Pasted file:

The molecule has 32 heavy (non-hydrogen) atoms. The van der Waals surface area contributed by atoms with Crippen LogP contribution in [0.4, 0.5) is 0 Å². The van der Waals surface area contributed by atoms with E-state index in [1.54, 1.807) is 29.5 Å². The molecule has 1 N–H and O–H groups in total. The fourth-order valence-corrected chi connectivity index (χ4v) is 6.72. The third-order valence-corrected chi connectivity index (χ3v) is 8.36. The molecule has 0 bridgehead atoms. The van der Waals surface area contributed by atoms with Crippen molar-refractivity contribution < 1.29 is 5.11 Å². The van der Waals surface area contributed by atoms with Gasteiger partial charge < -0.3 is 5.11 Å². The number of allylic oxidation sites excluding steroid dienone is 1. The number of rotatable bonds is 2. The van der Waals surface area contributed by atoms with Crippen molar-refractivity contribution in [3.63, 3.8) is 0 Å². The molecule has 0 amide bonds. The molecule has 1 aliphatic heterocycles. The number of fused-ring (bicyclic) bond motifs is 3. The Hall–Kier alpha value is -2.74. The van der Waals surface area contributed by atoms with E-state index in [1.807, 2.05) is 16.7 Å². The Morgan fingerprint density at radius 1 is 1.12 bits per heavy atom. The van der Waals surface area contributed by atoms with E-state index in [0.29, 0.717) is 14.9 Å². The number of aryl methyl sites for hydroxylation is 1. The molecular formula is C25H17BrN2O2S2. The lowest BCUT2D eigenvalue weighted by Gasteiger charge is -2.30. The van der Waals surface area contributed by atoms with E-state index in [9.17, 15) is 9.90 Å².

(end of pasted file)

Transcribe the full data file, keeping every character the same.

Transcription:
The molecule has 32 heavy (non-hydrogen) atoms. The van der Waals surface area contributed by atoms with Crippen LogP contribution in [0.4, 0.5) is 0 Å². The van der Waals surface area contributed by atoms with E-state index in [1.54, 1.807) is 29.5 Å². The molecule has 1 N–H and O–H groups in total. The fourth-order valence-corrected chi connectivity index (χ4v) is 6.72. The third-order valence-corrected chi connectivity index (χ3v) is 8.36. The molecule has 0 bridgehead atoms. The van der Waals surface area contributed by atoms with Crippen molar-refractivity contribution < 1.29 is 5.11 Å². The van der Waals surface area contributed by atoms with Gasteiger partial charge < -0.3 is 5.11 Å². The number of allylic oxidation sites excluding steroid dienone is 1. The number of rotatable bonds is 2. The van der Waals surface area contributed by atoms with Crippen molar-refractivity contribution in [3.63, 3.8) is 0 Å². The molecule has 0 amide bonds. The molecule has 1 aliphatic heterocycles. The number of fused-ring (bicyclic) bond motifs is 3. The Hall–Kier alpha value is -2.74. The van der Waals surface area contributed by atoms with E-state index in [1.807, 2.05) is 16.7 Å². The Morgan fingerprint density at radius 1 is 1.12 bits per heavy atom. The van der Waals surface area contributed by atoms with E-state index in [0.29, 0.717) is 14.9 Å². The number of aryl methyl sites for hydroxylation is 1. The molecular formula is C25H17BrN2O2S2. The lowest BCUT2D eigenvalue weighted by Gasteiger charge is -2.30. The van der Waals surface area contributed by atoms with E-state index in [9.17, 15) is 9.90 Å².